The attire of Muslim women is a theme that continues to spark controversy across the European world. Recently, there has been a remarkably swift backlash in France against a court ruling in favour of a Muslim employee of a private nursery school, who was fired after she refused to remove her headscarf.
French President Francois Hollande and his socialist government seem adamant to uphold former president Nicolas Sarkozy’s sleazy legacy to enforce restrictions on the attire of Muslim women.
The current parliamentarians were quick to condemn the court ruling as a threat to the principles of secularism despite the fact that during the election campaign, Hollande portrayed himself as a president for “all French citizens”. Paradoxically, he now seems to be pandering to staunch secularists and has called for further curbs on the headscarves which could result in a ban in private institutions. This has left a significant number of Muslims who voted for him disillusioned.
France already bans headscarves and other “ostentatious” religious symbols and from April 2011, banned the wearing of the niqab — a face-veil — in public places. Sarkozy argued at the time that it was “not welcome” in France and outlawing it “is to protect women from being forced to cover their faces and to uphold France’s secular values”. There are more than five million Muslims in France and fewer than 2,000 are believed to wear the niqab.
Over the last few years, a number of European countries have criticised Muslim attire, more specifically how the niqab is incompatible with their values and have therefore legislated restrictions that impose fines or imprisonment for those who break the law. It is argued that the niqab is a barrier to integration and communication, a security threat and it is not a religious requirement, but a cultural practice adopted by Muslim misogynists to suppress women.
Surely, if these European legislators were concerned with curbing the practice of forced face-covering, any legislation drafted should read: ‘A ban will be imposed on those women who are deemed forced to cover their face against their wishes’ rather than the current ban, which restrains the religious and personal freedom of Muslim women. Bans like this hark to the dark days of fascism rather than progressive and democratic societies.
There is no denying that in some parts of the world, women may be coerced into wearing the face-veil and this is wrong. However, there is no evidence to substantiate that this is the case in Europe. Most women who wear the veil in Europe do so as a sense of religious obligation. If women choose to cover then let it be their choice, why should anyone tell them how to dress? If women can choose to wear as little as they like, then they should also be able to choose to wear as much as they like.
The common rhetoric that the face-veil is not a religious requirement but a symbol of totalitarianism does not acknowledge the fact that within the Islamic law there is a difference of opinion amongst the scholars. Some Muslims believe that the niqab is compulsory, while others conclude it is recommended. They base their evidence on the interpretation of Quranic verses referring to the attire of Muslim women.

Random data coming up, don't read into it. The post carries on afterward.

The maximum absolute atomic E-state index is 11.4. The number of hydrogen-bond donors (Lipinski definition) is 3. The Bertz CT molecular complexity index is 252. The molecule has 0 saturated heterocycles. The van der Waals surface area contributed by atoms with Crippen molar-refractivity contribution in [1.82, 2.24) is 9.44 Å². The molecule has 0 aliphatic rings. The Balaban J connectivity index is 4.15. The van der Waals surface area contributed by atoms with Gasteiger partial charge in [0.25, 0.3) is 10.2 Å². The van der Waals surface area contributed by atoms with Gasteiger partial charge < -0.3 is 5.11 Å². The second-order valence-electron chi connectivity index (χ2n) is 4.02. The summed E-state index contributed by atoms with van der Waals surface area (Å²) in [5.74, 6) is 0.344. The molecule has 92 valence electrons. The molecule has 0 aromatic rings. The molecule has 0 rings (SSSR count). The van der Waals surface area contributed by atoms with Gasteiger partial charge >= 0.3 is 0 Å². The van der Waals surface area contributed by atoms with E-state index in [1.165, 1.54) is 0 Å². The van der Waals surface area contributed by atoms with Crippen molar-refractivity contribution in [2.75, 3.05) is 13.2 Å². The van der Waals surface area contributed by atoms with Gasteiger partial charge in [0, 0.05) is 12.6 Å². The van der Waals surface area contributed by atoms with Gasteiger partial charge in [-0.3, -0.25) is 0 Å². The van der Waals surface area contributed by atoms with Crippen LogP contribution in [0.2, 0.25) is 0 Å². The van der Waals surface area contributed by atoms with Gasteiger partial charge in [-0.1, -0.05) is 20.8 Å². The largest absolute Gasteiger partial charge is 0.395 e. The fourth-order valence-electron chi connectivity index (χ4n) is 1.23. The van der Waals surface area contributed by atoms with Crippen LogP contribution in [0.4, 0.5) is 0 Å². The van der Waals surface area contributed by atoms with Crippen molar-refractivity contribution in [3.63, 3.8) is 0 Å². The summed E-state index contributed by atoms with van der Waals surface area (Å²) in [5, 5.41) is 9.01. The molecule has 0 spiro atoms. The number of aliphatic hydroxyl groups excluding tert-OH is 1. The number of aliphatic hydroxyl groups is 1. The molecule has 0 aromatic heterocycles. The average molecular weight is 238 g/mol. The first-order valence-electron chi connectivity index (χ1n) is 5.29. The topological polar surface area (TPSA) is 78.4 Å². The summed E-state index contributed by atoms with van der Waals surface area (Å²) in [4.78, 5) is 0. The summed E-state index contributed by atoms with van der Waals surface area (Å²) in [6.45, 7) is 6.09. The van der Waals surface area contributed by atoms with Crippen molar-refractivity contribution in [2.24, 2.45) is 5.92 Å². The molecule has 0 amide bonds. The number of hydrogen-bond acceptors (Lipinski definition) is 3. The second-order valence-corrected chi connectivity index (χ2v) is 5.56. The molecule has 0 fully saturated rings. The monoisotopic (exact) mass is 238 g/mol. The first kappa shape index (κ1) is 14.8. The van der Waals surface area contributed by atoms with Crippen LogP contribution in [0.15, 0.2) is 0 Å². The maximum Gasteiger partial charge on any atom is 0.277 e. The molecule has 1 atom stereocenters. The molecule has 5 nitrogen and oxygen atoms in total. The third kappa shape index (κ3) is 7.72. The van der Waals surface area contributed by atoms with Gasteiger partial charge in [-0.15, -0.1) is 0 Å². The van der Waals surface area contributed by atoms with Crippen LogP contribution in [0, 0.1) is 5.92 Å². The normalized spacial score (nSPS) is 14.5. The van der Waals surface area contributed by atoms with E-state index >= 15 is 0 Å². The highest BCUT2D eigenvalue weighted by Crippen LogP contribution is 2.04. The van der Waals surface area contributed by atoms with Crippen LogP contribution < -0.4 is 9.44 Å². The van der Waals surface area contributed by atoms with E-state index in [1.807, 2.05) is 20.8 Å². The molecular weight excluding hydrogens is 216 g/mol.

Europeans are proud of their traditions and values which include freedom of speech and the freedom to practice one’s religious beliefs. To ban any form of religious symbol — be it the Sikh turban, the Jewish Kippah or the Muslim attire — is incongruent with democratic values and reflects an undertone of secular fundamentalism. Liberal democracy is about respect for other cultures and religions. Banning Muslim women from wearing an item of clothing is just as oppressive as forcing them to wear it.
A new French poll revealed that more than 80 per cent of people said they would support a ban on the headscarf in private workplaces and schools. Proponents of such bans assert that this is to uphold the long-established principle of laicite — the separation of religion and state.
To me, imposing a ban on the attire of Muslim women is detrimental because: Firstly, it creates an “us” and “them” dichotomy, leading to further alienation in European societies. Secondly, it isolates and secludes the very women the ban is supposed to liberate. Treating innocent law-abiding women as criminals is not going to help with integration; instead it can alienate European societies.
I find it difficult to comprehend how the Muslim attire undermines democracy? Surely a democratic state is a fair and just society built upon the foundations of upholding the rights of others, respecting differences even if we disagree with, or dislike the choices that they may make.
In 2012, Amnesty International reported Muslim women are ‘denied jobs and girls prevented from attending regular classes just because they wear traditional forms of dress, such as the headscarf.’ Similarly, last year’s International Religious Freedom report documented that a rising number of European countries, including Belgium and France, restricting dress code adversely affected Muslims and others.
Why is Europe so besotted with the attire of the Muslim women when it is entrenched in a myriad of social, economic and political issues that have a greater impact on society? Or, have some of the Europeans lost their etiquettes of tolerance?
Sajda Khan is a British writer and a doctorate candidate, researching the relevance of Islam in contemporary society. You can follow her at www.twitter.com @SajdaKhanUK